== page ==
With all this attention on London with the Olympics and what-not, I decided to post a picture from my trip there in 2009. I know this might not be the best picture composition wise, but it’s always been one of my favorites from the trip. This was taken with my Canon S2 IS before I really got into photography. This trip is what really prompted me to get more into photography and to get a nicer camera. I didn’t want to take the S2 since it was too bulky. Luckily I’m incredibly lazy and didn’t do any research into buying a new camera for the trip. After the museums and churches we visited (especially Notre Dame) I told myself I wouldn’t go back to Europe without a DSLR (not realizing what that meant other than they took better pictures). I heard about the NEX being the smallest interchangeable lens camera and was intrigued. It did everything I wanted in a package much smaller than the DSLRs I was looking at getting. Since getting the Sony, London & Paris are high on my list of places to visit, since I now have to reshoot them.
Sunday morning I woke up in our hotel room in Seal Beach and wanted to take some pictures at the beach. I knew it was too late for sunrise, but still early enough that people weren’t out. I walked down to the beach and sure enough, there was only a handful of people there exercising. I took a couple moments to enjoy the serenity of the nearly empty beach before taking a few photos. This photo was taken with the Minolta 135 f/3.5.
Finally going through my photos from this weekend. Me and my dad went to a Dodger’s game while we were in L.A. My first time at Dodger Stadium. I wish the stitching could have been better on the woman on the right and man on the left, but I like the way the rest of it turned out. Sports arenas definitely lend themselves to the panorama. I enjoyed the game, but I’ll always be biased that everything is better at Chase Field, or wherever the Diamondbacks play.
I am going to make more of an effort to not be concerned with pixel-peeping. I don’t consider myself very intense about it compared to some people, but I find myself doing it quite frequently. What does it matter if there’s noise or the image is slightly out of focus if you can’t tell when it’s viewed full-screen on your computer monitor or the small prints I mostly make. I never looked at pictures from my old camera and viewed them at 100% to make sure they were tack-sharp and free of distracting noise. I looked at the image as a whole and determined if it was successful based off of that. Getting more into photography and reading message boards and forums, it’s easy to get sucked into this idea that everything needs to be sharp corner to corner and perfect when viewed at the pixel level. I’m not a professional, I do this because I like to do this and I need to be happy with the pictures. I just got back from a family reunion in California and haven’t yet put the pictures on my computer, but I’m not going to view them at 100% and let the overall image speak for itself.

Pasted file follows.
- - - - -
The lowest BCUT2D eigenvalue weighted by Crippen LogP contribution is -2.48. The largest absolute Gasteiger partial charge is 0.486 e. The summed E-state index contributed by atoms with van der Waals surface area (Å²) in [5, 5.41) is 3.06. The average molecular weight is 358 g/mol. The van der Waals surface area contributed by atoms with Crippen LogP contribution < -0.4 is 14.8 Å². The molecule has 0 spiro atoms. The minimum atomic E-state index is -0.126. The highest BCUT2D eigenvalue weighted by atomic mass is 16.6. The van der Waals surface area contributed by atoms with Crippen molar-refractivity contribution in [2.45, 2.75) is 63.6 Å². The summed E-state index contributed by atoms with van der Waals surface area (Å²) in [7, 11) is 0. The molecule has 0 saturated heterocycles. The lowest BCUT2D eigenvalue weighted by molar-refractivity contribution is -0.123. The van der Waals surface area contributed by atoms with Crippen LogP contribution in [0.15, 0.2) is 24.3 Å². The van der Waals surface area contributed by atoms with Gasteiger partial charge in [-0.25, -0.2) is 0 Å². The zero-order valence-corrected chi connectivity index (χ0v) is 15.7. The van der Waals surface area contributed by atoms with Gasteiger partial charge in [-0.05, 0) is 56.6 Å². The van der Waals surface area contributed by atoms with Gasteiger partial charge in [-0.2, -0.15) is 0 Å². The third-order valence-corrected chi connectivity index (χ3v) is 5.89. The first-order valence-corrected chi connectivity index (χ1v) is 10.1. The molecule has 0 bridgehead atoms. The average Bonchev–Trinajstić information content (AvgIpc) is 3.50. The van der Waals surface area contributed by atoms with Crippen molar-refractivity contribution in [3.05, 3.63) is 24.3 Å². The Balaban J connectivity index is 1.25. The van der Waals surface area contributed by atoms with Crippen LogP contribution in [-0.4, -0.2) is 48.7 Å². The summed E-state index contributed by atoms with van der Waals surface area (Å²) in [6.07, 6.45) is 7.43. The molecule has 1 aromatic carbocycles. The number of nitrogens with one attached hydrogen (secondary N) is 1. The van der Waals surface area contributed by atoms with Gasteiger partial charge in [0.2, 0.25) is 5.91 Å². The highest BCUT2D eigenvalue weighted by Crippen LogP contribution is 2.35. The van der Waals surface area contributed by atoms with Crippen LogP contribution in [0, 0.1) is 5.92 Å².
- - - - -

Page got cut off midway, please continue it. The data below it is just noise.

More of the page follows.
Couple more pics from Forza 4
– ’92 Honda NSX-R. I need to do some more painting on it still
– Honda Integra Type-R
– Ford GT40 pounding around the Indy Motor Speedway at sunrise
– Honda S2000
The other day I was thinking about my trip to London & Paris back in 2009. Specifically, the Arc de Triomphe’s ridiculous amount of stairs. 284 to be exact. If you’ve never been, the steps just spiral up all the way to the top and seem to never end. The memorable part comes when you finally make it to the top. There’s a number of benches at the top and upon reaching the finish I saw quite a few people sitting up there taking a break. They all seemed to look at me as I came up the final steps with a sort of knowing look. For a brief moment you and these strangers share an unspoken moment of understanding as you join them and take a seat at a bench. The cycle is maintained because you will look at the next person to reach the top of the steps and welcome them to this brotherhood of the exhausted.
I took this from the top of the Arc de Triomphe. I increased the contrast to bring out some of the details in the buildings and converted it to black and white.